At the conference, I was given a couple ounces of the hop which lived in the back of my freezer until nearly a year later when I got around to brewing with them. I was a little concerned about the freshness of the hops, but decided to go ahead and give them a shot in a single hop beer. Opening the vacuum sealed bags, there was no detectable cheesiness or other off-aromas so I was optimistic that the brew would turn out well.

Chuck’s Mexican Blond Ale Recipe

Size: 3.25 gal
Efficiency: 66%
Attenuation: 76%

Original Gravity: 1.050
Terminal Gravity: 1.012
Color: 7.82 SRM
Alcohol: 4.98% ABV
Bitterness: 0 IBUs (does not account for whirlpool addition hop isomerization)

Malt Bill:
6 lbs (83.1%) Weyermann Pilsner Malt
6.5 oz (5.6%) Briess Victory Malt
6.5 oz. (5.6%) Weyermann Rye Malt
6.5 oz. (5.6%) Rahr White Wheat Malt

Mash Profile:
152°F – 60m
170°F – 5m

Water Treatment:
Extremely Soft NYC Water
4g Gypsum (to mash)
2g Calcium Chloride (to mash)

Kettle Additions:
0.5ea Whirlfloc Tablets (Irish moss) – 15m
0.5tsp Wyeast Nutrient – 10m

Whirlpool Hopping:
2 oz. HBC-438 (16.6% AA) – 20m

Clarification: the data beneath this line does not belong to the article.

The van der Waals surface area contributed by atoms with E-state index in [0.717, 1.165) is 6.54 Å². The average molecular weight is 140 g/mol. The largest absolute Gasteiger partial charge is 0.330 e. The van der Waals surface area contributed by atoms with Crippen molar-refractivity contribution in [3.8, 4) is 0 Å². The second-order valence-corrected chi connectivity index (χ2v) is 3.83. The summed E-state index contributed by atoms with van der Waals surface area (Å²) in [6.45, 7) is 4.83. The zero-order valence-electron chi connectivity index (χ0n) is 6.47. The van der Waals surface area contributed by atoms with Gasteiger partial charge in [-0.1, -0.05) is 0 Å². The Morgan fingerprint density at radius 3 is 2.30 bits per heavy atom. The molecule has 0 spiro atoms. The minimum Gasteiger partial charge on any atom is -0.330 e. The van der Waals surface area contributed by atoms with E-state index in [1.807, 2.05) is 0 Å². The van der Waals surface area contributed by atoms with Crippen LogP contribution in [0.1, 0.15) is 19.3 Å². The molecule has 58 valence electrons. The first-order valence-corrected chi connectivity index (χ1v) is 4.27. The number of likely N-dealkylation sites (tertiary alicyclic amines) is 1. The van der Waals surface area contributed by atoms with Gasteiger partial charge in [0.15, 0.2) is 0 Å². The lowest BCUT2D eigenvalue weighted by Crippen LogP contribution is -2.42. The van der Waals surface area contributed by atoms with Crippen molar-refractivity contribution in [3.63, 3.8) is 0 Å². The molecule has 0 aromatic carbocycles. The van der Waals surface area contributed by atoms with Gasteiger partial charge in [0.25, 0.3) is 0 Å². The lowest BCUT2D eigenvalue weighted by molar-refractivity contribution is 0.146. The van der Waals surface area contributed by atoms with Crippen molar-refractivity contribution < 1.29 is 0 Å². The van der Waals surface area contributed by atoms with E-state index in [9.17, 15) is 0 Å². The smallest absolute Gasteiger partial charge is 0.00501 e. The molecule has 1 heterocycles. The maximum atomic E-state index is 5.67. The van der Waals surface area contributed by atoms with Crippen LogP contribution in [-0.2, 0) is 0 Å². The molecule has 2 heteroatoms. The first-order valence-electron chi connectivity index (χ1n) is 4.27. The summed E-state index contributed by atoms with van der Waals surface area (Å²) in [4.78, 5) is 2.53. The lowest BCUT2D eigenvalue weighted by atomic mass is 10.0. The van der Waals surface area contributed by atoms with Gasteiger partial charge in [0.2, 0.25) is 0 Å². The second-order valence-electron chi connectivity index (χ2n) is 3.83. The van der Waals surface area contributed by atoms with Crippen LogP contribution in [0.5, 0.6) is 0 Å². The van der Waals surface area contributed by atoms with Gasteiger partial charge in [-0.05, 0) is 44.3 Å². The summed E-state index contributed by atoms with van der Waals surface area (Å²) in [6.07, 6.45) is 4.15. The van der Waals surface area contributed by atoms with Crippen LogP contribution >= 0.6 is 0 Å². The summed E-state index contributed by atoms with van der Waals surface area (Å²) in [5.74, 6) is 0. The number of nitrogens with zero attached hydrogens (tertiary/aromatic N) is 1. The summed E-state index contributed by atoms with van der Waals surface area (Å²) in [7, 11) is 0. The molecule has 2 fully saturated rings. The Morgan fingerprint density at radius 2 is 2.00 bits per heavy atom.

Wyeast 2565 Kölsch

Tasting Notes:

Judged as 2015 BJCP Category 18B American Pale Ale

Aroma (5/12):
The beer has a medium to medium-high fruity character that seems to be equal parts hop and expressive yeast. There is a moderate berry character—maybe blackberry as well as some overripe, almost rotten mango notes. The yeast is slightly sulfury / eggy, which may dissipate with some extended cold storage. There is a weird, almost savory / herbal note that seems to be hop-derived. In the background are some nice toasty / biscuity malt aromas.

Appearance (3/3):
Deep gold with good clarity. Just a touch of light haze. The beer is capped with a big fluffy white head that shows excellent persistence.

Flavor (9/20):
Medium to low malt sweetness upfront with some great toasty malt flavors. The beer is a touch oversweet and could benefit from some more hop bitterness. There is a touch of mineral / seltzer water character on the finish. Again, there is a bit of a weird herbal / savory hop flavor that my palate doesn’t enjoy.

Mouthfeel (5/5):
Medium body with a great roundness / silkiness provided by the rye. Medium to medium-low carbonation. Very pleasant.

Overall Impression (4/10):
I’m pretty surprised at how hoppy this beer is considering the low hopping rate and age of the hops. I can say unequivocally that HBC-438 has a very unique profile. Unfortunately, for me, it contributes an unwelcome melange of overripe berries and savory herbs, which don’t quite jive with my tastes.

Good (26/50)